I wasn’t sure if I was up to seeing The 100-Foot Journey. It seemed, from the previews, like it would be another The Best Exotic Marigold Hotel, Helen Mirren sort of reprising Judi Dench. Despite a few misgivings, we went to see it. I was wrong on all counts. It was about an Indian family who make their way to France to start life over after a fire in their Mumbai restaurant destroyed nearly everything they owned and killed the mother. An interesting plot concept, and one that played out without any surprises. This film was more like a fairy tale put out by Disney than an examination of real life. Very charming but not at all surprising. And the food, oh, my, the food. The tastes and aromas almost ooze from screen to audience, making the popcorn seem rather pedestrian. Back to the fairy tale part. Apparently France doesn’t have any rodents or flies or mosquitoes. And the mountainside forests were Disney-like parks, and the village like a pristine Disney set. Very charming but not very realistic. The two restaurants, an award-winning French restaurant one hundred feet across the street from the Indian restaurant that Papa Kadam (Om Puri) opens, are both resplendently pristine. And the fight between Madame Mallory (Helen Mirren) and Papa Kadam is amusing as each tries to outwit the other in their fight for customers. Hassan Kadam (Manish Dayal) wants to become a renowned chef known for more than his skills with Indian foods. Mr. Dayal has to be the handsomest young man since Rudolph Valentino or Douglas Fairbanks. His rival chef from across the street is Marguerite (Charlotte Le Bon) but it’s Disney-obvious they will end up on the same side of the street. This was a rewarding way, a succulent way, to spend two hours watching gorgeous people in gorgeous settings. I wouldn’t want to see it again, but I’m really glad I saw it once upon a time.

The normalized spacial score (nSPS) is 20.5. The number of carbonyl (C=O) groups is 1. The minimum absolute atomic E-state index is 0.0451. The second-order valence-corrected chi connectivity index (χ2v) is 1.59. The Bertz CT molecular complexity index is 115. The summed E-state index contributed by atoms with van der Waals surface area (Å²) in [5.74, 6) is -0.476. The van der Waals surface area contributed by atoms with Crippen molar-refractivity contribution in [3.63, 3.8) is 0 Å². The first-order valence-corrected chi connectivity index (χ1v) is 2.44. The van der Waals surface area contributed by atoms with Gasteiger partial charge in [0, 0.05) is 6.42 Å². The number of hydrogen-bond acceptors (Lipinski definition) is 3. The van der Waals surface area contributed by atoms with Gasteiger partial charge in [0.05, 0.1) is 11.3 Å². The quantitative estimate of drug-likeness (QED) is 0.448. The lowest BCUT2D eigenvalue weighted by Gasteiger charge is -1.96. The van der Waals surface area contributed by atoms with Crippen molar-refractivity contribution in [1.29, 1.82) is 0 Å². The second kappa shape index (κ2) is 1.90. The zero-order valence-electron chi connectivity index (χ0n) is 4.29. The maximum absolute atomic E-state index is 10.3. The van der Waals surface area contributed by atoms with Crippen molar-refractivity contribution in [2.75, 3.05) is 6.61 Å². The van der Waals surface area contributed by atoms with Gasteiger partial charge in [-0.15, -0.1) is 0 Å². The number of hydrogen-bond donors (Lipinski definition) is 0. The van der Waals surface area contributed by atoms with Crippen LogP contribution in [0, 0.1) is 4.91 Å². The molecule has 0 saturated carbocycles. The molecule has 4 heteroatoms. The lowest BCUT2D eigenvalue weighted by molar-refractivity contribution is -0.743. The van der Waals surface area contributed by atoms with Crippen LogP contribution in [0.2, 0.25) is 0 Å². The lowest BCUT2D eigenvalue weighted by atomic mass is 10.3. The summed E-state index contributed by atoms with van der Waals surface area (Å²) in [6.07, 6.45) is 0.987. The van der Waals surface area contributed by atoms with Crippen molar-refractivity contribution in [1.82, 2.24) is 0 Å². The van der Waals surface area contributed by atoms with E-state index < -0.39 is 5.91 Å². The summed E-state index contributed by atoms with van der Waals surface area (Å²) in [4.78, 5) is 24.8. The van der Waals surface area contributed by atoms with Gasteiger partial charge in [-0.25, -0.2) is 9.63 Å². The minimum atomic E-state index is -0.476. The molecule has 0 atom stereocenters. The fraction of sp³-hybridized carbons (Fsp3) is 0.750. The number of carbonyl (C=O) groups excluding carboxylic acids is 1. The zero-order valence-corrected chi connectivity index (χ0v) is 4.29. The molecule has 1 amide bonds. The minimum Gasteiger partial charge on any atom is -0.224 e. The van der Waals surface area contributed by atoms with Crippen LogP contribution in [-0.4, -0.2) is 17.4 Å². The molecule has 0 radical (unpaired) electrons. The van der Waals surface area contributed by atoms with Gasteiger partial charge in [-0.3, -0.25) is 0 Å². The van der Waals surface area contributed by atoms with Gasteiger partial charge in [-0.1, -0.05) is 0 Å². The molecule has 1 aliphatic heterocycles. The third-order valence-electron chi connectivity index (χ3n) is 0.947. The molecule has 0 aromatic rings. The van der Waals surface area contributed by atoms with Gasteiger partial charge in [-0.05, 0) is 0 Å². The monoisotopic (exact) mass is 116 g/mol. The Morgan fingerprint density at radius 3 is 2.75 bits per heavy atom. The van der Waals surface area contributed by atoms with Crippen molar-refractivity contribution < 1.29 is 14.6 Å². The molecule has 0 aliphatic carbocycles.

Tuesday, August 12

Lawrence Block & Hit Me

I seem to keep repeating myself, repeating blogs, that is. I know I once wrote about Lawrence Block and his Matt Scudder series, also his Hit Man Keller series. What more can I say other than these two characters are among the very best in the detective/thriller genre. I’m in the middle of the latest Keller, Hit Me. It may be the latest, but it isn’t very late since I first read it more than a year ago. Like all great writing, a second or third reading can do no harm. I’m struck once again by the quiet way he tells the Keller stories, by how quiet and sensible Keller is, this good, sensitive, sensible collector of stamps is. He also has spent most of his life as a contract killer. But somehow Block has created a character that we can side with. Maybe not agree that what he does is all right, but we still like him. It may help that the people he kills are not nice people, usually someone connected with the mob.